If Rise of the Planet of the Apes was about the hubris of man bringing on its own self-destruction, Dawn of the Planet of the Apes switches the gears to focus much more heavily on ape society, and how unwitting leader of their new civilisation Caesar can rule and govern a world alongside what’s left of humanity.
Following the critical and commercial success of Rise in 2011, it was expected that Rupert Wyatt would continue and develop the story of Caesar (Andy Serkis) and the rising planet of the apes into the almost inevitable sequel. The plan between he and producer Rick Jaffa was to build back toward the story of the 1968 original Charlton Heston movie, in which his lone surviving astronaut ultimately finds himself on a future, post-apocalyptic Earth which apekind have inherited; indeed in Rise we see the launch of the Icarus, the very same space mission to Mars, more than suggesting we were heading back to a probable remake of Planet of the Apes – ignoring Tim Burton’s poor 2001 attempt.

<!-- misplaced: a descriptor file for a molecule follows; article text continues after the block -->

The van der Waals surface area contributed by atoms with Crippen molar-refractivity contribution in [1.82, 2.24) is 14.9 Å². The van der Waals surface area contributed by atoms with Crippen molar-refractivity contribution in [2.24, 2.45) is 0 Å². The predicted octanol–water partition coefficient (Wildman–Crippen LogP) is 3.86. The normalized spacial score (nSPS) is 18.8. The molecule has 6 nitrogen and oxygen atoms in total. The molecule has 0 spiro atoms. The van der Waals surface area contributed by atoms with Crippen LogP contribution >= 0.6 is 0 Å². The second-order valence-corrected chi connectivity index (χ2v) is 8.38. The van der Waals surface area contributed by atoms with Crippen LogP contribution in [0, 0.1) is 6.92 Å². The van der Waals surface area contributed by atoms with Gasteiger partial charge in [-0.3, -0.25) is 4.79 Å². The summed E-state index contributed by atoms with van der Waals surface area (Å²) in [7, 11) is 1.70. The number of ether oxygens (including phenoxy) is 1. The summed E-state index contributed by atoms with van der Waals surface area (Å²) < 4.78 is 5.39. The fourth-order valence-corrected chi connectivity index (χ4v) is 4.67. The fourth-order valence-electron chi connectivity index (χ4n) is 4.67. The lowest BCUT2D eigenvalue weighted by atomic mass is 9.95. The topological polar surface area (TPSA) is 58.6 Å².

Suddenly, Wyatt left the project late in 2012 when 20th Century Fox’s planned release date of May 2014 was deemed far too close to write, produce and direct what was already announced as Dawn of the Planet of the Apes, especially considering the sheer amount of CGI work needed to put Caesar and his world on screen. Matt Reeves, still riding the success of sort-of indie, sort-of found footage, sort-of blockbuster Cloverfield in 2008 and at that point developing a Twilight Zone feature remake, was drafted in as his replacement. Reeves very much took the ideas Wyatt laid down in Rise and evolved them in a way one suspects differently from how Wyatt himself would have gone.